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Here's a preview from my zine, How Integers and Floats Work! If you want to see more comics like this, sign up for my saturday comics newsletter or browse more comics!

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floating point is weird

floating point 10.0 is not the same as the integer 10

10 (64-bit integer): 0x000000000000000a

10.0 (64-bit float): 0x4024000000000000

(what’s this 4024 doing???)

computer integers work almost exactly the way you’d expect

1 + 2 - 3 = 0

but floating point numbers don’t:

(0.1 + 0.2) - 0.3 = 0.0000000000000000555

checking for float equality is dangerous

if x == 0.3: bad!

(0.1 + 0.2) is not equal to 0.3!

Instead, check if x is very close to 0.3, something like this:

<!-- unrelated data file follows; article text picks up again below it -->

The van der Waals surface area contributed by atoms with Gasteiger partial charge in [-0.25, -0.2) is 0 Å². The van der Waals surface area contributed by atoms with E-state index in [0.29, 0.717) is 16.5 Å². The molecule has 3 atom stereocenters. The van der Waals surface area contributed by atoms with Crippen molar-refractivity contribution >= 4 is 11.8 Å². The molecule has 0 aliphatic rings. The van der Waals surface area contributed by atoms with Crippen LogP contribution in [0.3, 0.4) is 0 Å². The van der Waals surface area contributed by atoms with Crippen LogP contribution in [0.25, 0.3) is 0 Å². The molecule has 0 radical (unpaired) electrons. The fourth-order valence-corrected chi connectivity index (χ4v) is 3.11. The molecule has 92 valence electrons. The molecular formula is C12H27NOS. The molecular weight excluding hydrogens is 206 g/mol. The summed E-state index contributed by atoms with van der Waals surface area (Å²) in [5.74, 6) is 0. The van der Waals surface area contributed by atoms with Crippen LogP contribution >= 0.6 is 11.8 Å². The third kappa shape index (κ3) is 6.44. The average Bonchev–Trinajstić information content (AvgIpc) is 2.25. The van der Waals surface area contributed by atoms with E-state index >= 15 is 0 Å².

if abs(x 0.3) 0.0000001:

in floating point, very large integers get rounded

For example: 10000000000000001.0 == 10000000000000000.0

(16 zeros)

(try comparing those 2 numbers in your favourite language! they’re the same!)

(x + y) + z is not the same as x + (y + z)

For example: (9007199254740992.0+ 1.0) 1.0 = 9007199254740991.0

(the math term for this problem is “floating point addition isn’t associative”)

some intuition for precision

32-bit floats have about 8 digits of precision

64-bit floats have about 16 digits of precision

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